Recently I’ve become re-enamored with Eugene Peterson’s The Message. His contemporary paraphrase of the Bible turns 15 this year; when it was completed in 2002 I was between a pair of stints working in Christian bookstores from 2000-05, which can be plenty good at making one jaded towards anything that sells, even the Bible itself. But I’ve found myself returning to it over and over again these last few months.
The Message is and isn’t the Bible itself. But I think it’s at its best when it helps us re-examine the scriptures in a way that makes them not just easier to read, but easier to relate to.
One of the best examples of this I’ve come across is in the well-known works of the flesh/fruit of the Spirit passage in Galatians 5. The first part reads in most Bibles like a to-don’t list:
19 Now the works of the flesh are obvious: fornication, impurity, licentiousness, 20 idolatry, sorcery, enmities, strife, jealousy, anger, quarrels, dissensions, factions, 21 envy, drunkenness, carousing, and things like these.
Because the list starts with things that sound worse than what we would call our own sins (fornication!) and includes things we’re pretty sure we’re steering clear of (sorcery!), it becomes easier to dismiss the whole thing. Let’s be honest: I don’t even know what licentiousness is. Google says it’s lacking legal or moral restraints, especially sexual restraints. I’m just trying to pronounce it correctly.
The things in here we’re more comfortable saying we struggle with – jealousy, anger, even drunkenness – come so late in the list, we can already convince ourselves the whole thing is for someone else. Someone worse. Sure, envy’s bad. We’ll work on it. But at least I’m no carouser, and things like these.
Peterson’s Message takes a list easily ignored and stabs me in the heart with it:
It is obvious what kind of life develops out of trying to get your own way all the time: repetitive, loveless, cheap sex; a stinking accumulation of mental and emotional garbage; frenzied and joyless grabs for happiness; trinket gods; magic-show religion; paranoid loneliness; cutthroat competition; all-consuming-yet-never-satisfied wants; a brutal temper; an impotence to love or be loved; divided homes and divided lives; small-minded and lopsided pursuits; the vicious habit of depersonalizing everyone into a rival; uncontrolled and uncontrollable addictions; ugly parodies of community. I could go on.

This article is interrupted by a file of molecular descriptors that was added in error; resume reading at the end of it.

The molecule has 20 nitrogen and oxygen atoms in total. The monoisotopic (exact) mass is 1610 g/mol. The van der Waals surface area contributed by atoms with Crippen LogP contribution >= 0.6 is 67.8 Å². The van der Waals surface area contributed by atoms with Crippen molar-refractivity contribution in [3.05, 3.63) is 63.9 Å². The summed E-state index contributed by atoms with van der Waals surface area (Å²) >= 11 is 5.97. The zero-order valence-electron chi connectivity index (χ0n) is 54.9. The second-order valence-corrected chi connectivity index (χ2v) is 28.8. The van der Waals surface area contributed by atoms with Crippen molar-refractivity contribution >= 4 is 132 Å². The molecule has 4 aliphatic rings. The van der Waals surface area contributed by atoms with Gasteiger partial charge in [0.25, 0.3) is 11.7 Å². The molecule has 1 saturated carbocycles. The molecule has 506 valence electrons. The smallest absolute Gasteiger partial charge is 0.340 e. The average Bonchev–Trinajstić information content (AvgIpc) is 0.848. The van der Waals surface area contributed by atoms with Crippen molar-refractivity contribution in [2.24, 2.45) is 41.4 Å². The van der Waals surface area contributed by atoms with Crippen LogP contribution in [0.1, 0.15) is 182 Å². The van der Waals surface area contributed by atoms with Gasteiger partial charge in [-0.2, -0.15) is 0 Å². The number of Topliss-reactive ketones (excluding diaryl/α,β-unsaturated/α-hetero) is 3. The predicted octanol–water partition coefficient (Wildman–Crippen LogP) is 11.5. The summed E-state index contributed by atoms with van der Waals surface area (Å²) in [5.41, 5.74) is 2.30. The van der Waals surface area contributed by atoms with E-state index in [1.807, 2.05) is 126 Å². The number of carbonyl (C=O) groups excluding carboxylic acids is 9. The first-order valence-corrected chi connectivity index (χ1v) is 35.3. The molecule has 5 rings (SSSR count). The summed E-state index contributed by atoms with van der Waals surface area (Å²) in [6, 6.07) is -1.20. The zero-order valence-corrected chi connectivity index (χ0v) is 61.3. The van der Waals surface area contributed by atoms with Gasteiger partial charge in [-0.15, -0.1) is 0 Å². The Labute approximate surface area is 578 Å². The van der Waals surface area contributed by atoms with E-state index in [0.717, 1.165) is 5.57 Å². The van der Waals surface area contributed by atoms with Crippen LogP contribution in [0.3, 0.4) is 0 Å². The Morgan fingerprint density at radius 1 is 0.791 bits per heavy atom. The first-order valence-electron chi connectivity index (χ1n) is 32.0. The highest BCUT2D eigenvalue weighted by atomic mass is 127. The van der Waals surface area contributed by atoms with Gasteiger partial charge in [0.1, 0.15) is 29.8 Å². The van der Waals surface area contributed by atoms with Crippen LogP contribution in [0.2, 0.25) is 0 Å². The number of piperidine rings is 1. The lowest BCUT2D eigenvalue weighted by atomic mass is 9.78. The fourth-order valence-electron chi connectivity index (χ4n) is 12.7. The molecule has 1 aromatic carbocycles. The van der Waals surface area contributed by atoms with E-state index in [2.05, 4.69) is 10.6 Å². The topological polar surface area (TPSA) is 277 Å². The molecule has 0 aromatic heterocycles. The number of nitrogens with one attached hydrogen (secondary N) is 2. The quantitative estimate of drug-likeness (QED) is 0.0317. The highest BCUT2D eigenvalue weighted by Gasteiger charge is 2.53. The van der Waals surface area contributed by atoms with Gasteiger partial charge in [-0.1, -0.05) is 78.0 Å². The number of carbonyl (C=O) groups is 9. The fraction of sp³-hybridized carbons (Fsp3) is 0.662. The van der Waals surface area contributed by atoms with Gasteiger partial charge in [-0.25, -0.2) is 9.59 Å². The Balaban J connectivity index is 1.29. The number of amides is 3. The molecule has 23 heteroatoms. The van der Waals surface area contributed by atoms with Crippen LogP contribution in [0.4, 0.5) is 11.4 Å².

This is January 4, which means maybe you resolved some things at midnight and by now perhaps we’re wishing another midnight was available. Christmas and Easter may fill the pews, but we’re all a little religious on January 1. It’s grace on a calendar page, thin on theology but strong in the force.
Maybe Peterson’s list includes some things you resolved not to be, or at least be less of this year.
Now, the second part of this – the fruit of the Spirit – the traditional reading still sings. It ain’t broke: love, joy, peace, patience, kindness, goodness, faithfulness, gentleness, and self-control. There is comfort in familiarity and, more importantly, hope that God has planted something within us. Something life-giving and good. Something to be tasted and seen. And, in the very nature of fruit, something with the seeds for reproduction within, so we might share it with our world.
I do love how Peterson finishes the passage in verses 25-26:
Since this is the kind of life we have chosen, the life of the Spirit, let us make sure that we do not just hold it as an idea in our heads or a sentiment in our hearts, but work out its implications in every detail of our lives. That means we will not compare ourselves with each other as if one of us were better and another worse. We have far more interesting things to do with our lives. Each of us is an original.
In this new year, I hope we find the fruit-bearing grace of God ready and willing at all of our midnights. I hope we taste and see that the Lord is good. And I hope we have far more interesting things to do with our lives.